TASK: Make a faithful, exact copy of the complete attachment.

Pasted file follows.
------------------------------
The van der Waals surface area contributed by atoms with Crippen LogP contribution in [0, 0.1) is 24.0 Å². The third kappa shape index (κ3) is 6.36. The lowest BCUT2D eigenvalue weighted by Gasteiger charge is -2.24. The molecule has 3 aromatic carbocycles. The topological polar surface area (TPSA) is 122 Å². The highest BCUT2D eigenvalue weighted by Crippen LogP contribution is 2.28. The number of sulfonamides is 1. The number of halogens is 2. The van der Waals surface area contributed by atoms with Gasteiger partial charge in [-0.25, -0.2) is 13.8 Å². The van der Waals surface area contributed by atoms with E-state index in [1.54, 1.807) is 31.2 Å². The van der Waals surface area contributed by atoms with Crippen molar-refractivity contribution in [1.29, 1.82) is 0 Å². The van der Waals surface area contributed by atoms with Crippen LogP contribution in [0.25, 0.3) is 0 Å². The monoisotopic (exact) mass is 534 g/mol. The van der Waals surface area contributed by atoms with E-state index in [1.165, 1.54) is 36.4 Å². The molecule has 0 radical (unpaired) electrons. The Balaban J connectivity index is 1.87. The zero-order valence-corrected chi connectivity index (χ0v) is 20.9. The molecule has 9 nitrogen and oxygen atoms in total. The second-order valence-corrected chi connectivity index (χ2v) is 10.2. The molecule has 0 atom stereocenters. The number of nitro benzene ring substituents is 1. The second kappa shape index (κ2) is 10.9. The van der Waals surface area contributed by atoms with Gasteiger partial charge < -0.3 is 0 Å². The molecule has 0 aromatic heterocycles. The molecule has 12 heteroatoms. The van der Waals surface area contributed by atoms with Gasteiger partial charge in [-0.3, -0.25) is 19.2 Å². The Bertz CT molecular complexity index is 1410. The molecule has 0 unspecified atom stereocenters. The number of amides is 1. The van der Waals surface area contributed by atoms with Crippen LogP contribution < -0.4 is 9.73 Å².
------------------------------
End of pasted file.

The van der Waals surface area contributed by atoms with Crippen LogP contribution in [0, 0.1) is 24.0 Å². The third kappa shape index (κ3) is 6.36. The lowest BCUT2D eigenvalue weighted by Gasteiger charge is -2.24. The molecule has 3 aromatic carbocycles. The topological polar surface area (TPSA) is 122 Å². The highest BCUT2D eigenvalue weighted by Crippen LogP contribution is 2.28. The number of sulfonamides is 1. The number of halogens is 2. The van der Waals surface area contributed by atoms with Gasteiger partial charge in [-0.25, -0.2) is 13.8 Å². The van der Waals surface area contributed by atoms with E-state index in [1.54, 1.807) is 31.2 Å². The van der Waals surface area contributed by atoms with Crippen molar-refractivity contribution in [1.29, 1.82) is 0 Å². The van der Waals surface area contributed by atoms with Crippen LogP contribution in [0.25, 0.3) is 0 Å². The monoisotopic (exact) mass is 534 g/mol. The van der Waals surface area contributed by atoms with E-state index in [1.165, 1.54) is 36.4 Å². The molecule has 0 radical (unpaired) electrons. The Balaban J connectivity index is 1.87. The zero-order valence-corrected chi connectivity index (χ0v) is 20.9. The molecule has 9 nitrogen and oxygen atoms in total. The second-order valence-corrected chi connectivity index (χ2v) is 10.2. The molecule has 0 atom stereocenters. The number of nitro benzene ring substituents is 1. The second kappa shape index (κ2) is 10.9. The van der Waals surface area contributed by atoms with Gasteiger partial charge < -0.3 is 0 Å². The molecule has 0 aromatic heterocycles. The molecule has 12 heteroatoms. The van der Waals surface area contributed by atoms with Gasteiger partial charge in [-0.3, -0.25) is 19.2 Å². The Bertz CT molecular complexity index is 1410. The molecule has 0 unspecified atom stereocenters. The number of amides is 1. The van der Waals surface area contributed by atoms with Crippen LogP contribution < -0.4 is 9.73 Å².